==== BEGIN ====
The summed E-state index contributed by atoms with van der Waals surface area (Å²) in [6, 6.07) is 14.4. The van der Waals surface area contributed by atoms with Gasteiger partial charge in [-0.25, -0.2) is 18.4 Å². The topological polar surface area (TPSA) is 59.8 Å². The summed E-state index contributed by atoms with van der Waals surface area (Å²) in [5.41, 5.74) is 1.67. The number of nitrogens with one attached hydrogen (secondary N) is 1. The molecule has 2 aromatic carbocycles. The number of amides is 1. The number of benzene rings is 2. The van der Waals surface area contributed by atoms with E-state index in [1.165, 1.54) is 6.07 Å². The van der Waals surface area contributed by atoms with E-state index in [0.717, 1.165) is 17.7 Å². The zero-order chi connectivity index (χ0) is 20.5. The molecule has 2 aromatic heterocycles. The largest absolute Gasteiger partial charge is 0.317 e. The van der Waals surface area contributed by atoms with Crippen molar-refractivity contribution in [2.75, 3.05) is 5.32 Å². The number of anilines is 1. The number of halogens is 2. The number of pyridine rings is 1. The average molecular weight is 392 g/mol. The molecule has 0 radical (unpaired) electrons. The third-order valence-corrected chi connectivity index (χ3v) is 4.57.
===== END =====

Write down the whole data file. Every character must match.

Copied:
The summed E-state index contributed by atoms with van der Waals surface area (Å²) in [6, 6.07) is 14.4. The van der Waals surface area contributed by atoms with Gasteiger partial charge in [-0.25, -0.2) is 18.4 Å². The topological polar surface area (TPSA) is 59.8 Å². The summed E-state index contributed by atoms with van der Waals surface area (Å²) in [5.41, 5.74) is 1.67. The number of nitrogens with one attached hydrogen (secondary N) is 1. The molecule has 2 aromatic carbocycles. The number of amides is 1. The number of benzene rings is 2. The van der Waals surface area contributed by atoms with E-state index in [1.165, 1.54) is 6.07 Å². The van der Waals surface area contributed by atoms with E-state index in [0.717, 1.165) is 17.7 Å². The zero-order chi connectivity index (χ0) is 20.5. The molecule has 2 aromatic heterocycles. The largest absolute Gasteiger partial charge is 0.317 e. The van der Waals surface area contributed by atoms with Crippen molar-refractivity contribution in [2.75, 3.05) is 5.32 Å². The number of anilines is 1. The number of halogens is 2. The number of pyridine rings is 1. The average molecular weight is 392 g/mol. The molecule has 0 radical (unpaired) electrons. The third-order valence-corrected chi connectivity index (χ3v) is 4.57.